A cache — pronounced like cash (i.e. money) — is the computer’s equivalent of scrap paper to jot down information you may need to look up later. The piece of paper is usually a fairly limited portion of memory in which the computer stores the information, which can be either computed values or even complete copies of data blocks, so it can find what it’s after faster without having to redo the computation or look up the data from disk (again).
Oracle Database has three main methods for caching: one where the developer must do all the work and two that can be switched on and off with relative ease.
Of course, there is no such thing as a free lunch and that is true of caching as well. You cannot cache everything ‘just in case’, because your memory is limited and the cache needs to be managed too. In other words, there is an overhead associated with function caching in Oracle. Nevertheless, enabling caching can lead to significant performance benefits that are well worth the memory sacrificed.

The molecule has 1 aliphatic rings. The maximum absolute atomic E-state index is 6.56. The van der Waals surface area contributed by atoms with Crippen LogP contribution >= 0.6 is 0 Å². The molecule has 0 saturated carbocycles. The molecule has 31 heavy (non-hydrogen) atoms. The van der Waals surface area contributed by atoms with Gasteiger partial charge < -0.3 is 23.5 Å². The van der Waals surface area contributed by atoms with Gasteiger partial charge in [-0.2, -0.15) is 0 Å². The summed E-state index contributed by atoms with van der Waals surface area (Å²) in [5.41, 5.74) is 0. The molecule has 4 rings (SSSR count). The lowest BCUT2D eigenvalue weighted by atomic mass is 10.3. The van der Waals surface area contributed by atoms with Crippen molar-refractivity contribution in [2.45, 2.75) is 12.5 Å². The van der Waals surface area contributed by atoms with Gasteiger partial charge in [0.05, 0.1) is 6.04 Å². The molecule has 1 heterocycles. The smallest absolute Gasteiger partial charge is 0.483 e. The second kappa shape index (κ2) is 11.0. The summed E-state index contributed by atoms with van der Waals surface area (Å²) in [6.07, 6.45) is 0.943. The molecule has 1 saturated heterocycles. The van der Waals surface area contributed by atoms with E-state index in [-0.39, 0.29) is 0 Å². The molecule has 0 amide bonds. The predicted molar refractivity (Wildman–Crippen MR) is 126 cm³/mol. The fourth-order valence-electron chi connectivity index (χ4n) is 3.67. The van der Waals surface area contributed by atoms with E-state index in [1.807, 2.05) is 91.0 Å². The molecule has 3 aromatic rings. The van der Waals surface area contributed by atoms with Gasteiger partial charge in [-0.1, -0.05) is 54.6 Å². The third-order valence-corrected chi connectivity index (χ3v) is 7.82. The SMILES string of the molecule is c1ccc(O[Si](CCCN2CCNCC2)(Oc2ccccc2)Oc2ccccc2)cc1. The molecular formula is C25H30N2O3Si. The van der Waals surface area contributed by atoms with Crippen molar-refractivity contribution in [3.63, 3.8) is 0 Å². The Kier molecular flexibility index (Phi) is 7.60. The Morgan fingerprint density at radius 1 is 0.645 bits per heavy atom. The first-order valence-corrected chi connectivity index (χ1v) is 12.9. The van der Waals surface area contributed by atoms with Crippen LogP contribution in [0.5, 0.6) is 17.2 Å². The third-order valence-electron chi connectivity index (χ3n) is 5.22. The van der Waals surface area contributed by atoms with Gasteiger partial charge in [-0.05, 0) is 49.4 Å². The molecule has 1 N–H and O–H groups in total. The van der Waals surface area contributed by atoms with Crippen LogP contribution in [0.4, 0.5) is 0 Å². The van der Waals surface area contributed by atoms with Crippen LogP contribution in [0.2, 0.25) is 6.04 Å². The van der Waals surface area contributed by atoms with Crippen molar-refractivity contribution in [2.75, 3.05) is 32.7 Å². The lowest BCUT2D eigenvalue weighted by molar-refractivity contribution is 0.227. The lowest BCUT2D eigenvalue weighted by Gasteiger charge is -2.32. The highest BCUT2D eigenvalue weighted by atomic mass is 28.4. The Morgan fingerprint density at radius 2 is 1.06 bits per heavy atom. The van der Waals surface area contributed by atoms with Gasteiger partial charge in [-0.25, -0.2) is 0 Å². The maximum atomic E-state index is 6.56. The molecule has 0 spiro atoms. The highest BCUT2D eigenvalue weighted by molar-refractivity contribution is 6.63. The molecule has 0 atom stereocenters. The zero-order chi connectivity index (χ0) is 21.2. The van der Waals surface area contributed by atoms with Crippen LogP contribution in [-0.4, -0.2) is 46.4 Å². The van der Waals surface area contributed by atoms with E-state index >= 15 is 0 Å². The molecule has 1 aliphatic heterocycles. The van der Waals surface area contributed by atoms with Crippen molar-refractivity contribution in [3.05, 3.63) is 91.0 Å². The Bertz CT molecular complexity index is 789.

Interested to learn more about function caching in PL/SQL? Then read on!